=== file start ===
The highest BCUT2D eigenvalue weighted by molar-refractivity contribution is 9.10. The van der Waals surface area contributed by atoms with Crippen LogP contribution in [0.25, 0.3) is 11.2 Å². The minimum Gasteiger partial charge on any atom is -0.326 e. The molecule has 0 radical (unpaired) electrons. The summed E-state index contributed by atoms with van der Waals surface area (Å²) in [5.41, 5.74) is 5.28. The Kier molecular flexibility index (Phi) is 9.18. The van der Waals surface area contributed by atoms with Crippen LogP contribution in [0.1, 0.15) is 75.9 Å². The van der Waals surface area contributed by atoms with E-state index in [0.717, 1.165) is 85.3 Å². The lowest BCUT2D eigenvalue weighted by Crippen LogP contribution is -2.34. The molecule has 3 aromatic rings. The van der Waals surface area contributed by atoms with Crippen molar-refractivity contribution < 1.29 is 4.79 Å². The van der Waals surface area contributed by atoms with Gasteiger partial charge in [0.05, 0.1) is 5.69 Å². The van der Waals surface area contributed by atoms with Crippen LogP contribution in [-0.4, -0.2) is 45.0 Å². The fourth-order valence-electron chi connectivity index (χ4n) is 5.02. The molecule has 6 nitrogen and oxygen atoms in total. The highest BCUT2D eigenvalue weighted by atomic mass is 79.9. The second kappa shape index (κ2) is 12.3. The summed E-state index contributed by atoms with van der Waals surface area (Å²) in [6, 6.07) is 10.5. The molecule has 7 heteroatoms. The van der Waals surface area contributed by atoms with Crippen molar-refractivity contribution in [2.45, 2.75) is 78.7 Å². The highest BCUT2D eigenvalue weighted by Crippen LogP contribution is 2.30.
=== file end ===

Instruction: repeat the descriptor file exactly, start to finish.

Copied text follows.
The highest BCUT2D eigenvalue weighted by molar-refractivity contribution is 9.10. The van der Waals surface area contributed by atoms with Crippen LogP contribution in [0.25, 0.3) is 11.2 Å². The minimum Gasteiger partial charge on any atom is -0.326 e. The molecule has 0 radical (unpaired) electrons. The summed E-state index contributed by atoms with van der Waals surface area (Å²) in [5.41, 5.74) is 5.28. The Kier molecular flexibility index (Phi) is 9.18. The van der Waals surface area contributed by atoms with Crippen LogP contribution in [0.1, 0.15) is 75.9 Å². The van der Waals surface area contributed by atoms with E-state index in [0.717, 1.165) is 85.3 Å². The lowest BCUT2D eigenvalue weighted by Crippen LogP contribution is -2.34. The molecule has 3 aromatic rings. The van der Waals surface area contributed by atoms with Crippen molar-refractivity contribution < 1.29 is 4.79 Å². The van der Waals surface area contributed by atoms with Gasteiger partial charge in [0.05, 0.1) is 5.69 Å². The van der Waals surface area contributed by atoms with Crippen LogP contribution in [-0.4, -0.2) is 45.0 Å². The fourth-order valence-electron chi connectivity index (χ4n) is 5.02. The molecule has 6 nitrogen and oxygen atoms in total. The highest BCUT2D eigenvalue weighted by atomic mass is 79.9. The second kappa shape index (κ2) is 12.3. The summed E-state index contributed by atoms with van der Waals surface area (Å²) in [6, 6.07) is 10.5. The molecule has 7 heteroatoms. The van der Waals surface area contributed by atoms with Crippen molar-refractivity contribution in [2.45, 2.75) is 78.7 Å². The highest BCUT2D eigenvalue weighted by Crippen LogP contribution is 2.30.